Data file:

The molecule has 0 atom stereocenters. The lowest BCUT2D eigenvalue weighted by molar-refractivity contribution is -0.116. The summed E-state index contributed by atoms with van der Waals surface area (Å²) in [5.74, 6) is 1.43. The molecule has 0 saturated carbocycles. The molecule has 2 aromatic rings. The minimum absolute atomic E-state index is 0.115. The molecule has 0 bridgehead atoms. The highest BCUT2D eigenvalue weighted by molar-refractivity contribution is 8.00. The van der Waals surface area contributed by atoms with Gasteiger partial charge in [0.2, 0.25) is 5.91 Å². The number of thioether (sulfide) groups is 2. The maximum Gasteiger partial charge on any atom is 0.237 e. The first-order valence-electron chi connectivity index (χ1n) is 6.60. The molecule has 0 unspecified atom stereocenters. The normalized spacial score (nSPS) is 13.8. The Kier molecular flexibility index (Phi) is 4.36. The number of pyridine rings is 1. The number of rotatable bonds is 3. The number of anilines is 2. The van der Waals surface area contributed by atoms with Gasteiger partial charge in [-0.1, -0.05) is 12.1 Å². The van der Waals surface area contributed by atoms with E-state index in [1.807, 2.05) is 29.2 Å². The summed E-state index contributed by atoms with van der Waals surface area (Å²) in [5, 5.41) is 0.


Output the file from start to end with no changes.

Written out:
The molecule has 0 atom stereocenters. The lowest BCUT2D eigenvalue weighted by molar-refractivity contribution is -0.116. The summed E-state index contributed by atoms with van der Waals surface area (Å²) in [5.74, 6) is 1.43. The molecule has 0 saturated carbocycles. The molecule has 2 aromatic rings. The minimum absolute atomic E-state index is 0.115. The molecule has 0 bridgehead atoms. The highest BCUT2D eigenvalue weighted by molar-refractivity contribution is 8.00. The van der Waals surface area contributed by atoms with Gasteiger partial charge in [0.2, 0.25) is 5.91 Å². The number of thioether (sulfide) groups is 2. The maximum Gasteiger partial charge on any atom is 0.237 e. The first-order valence-electron chi connectivity index (χ1n) is 6.60. The molecule has 0 unspecified atom stereocenters. The normalized spacial score (nSPS) is 13.8. The Kier molecular flexibility index (Phi) is 4.36. The number of pyridine rings is 1. The number of rotatable bonds is 3. The number of anilines is 2. The van der Waals surface area contributed by atoms with Gasteiger partial charge in [-0.1, -0.05) is 12.1 Å². The van der Waals surface area contributed by atoms with E-state index in [1.807, 2.05) is 29.2 Å². The summed E-state index contributed by atoms with van der Waals surface area (Å²) in [5, 5.41) is 0.